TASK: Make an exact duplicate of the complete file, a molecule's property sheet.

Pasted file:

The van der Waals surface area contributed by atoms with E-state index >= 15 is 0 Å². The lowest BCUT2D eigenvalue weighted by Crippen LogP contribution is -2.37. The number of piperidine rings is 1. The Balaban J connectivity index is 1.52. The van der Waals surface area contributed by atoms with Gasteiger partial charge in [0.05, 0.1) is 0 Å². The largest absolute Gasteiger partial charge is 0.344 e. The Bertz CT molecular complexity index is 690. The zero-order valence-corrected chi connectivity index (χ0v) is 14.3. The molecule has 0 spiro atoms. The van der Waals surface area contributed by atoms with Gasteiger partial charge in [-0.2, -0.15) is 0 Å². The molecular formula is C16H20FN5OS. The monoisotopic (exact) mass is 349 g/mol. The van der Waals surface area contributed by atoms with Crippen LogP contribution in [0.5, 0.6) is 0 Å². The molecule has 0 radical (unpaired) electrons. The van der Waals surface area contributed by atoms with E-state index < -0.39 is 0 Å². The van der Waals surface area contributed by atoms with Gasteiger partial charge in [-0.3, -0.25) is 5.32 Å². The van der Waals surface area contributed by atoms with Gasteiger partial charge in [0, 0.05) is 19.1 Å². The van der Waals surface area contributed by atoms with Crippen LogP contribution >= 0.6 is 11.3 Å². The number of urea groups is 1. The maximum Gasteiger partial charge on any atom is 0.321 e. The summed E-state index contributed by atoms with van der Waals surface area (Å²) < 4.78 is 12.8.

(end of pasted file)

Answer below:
The van der Waals surface area contributed by atoms with E-state index >= 15 is 0 Å². The lowest BCUT2D eigenvalue weighted by Crippen LogP contribution is -2.37. The number of piperidine rings is 1. The Balaban J connectivity index is 1.52. The van der Waals surface area contributed by atoms with Gasteiger partial charge in [0.05, 0.1) is 0 Å². The largest absolute Gasteiger partial charge is 0.344 e. The Bertz CT molecular complexity index is 690. The zero-order valence-corrected chi connectivity index (χ0v) is 14.3. The molecule has 0 spiro atoms. The van der Waals surface area contributed by atoms with Gasteiger partial charge in [-0.2, -0.15) is 0 Å². The molecular formula is C16H20FN5OS. The monoisotopic (exact) mass is 349 g/mol. The van der Waals surface area contributed by atoms with Crippen LogP contribution in [0.5, 0.6) is 0 Å². The molecule has 0 radical (unpaired) electrons. The van der Waals surface area contributed by atoms with E-state index < -0.39 is 0 Å². The van der Waals surface area contributed by atoms with Gasteiger partial charge in [-0.3, -0.25) is 5.32 Å². The van der Waals surface area contributed by atoms with Gasteiger partial charge in [0, 0.05) is 19.1 Å². The van der Waals surface area contributed by atoms with Crippen LogP contribution >= 0.6 is 11.3 Å². The number of urea groups is 1. The maximum Gasteiger partial charge on any atom is 0.321 e. The summed E-state index contributed by atoms with van der Waals surface area (Å²) < 4.78 is 12.8.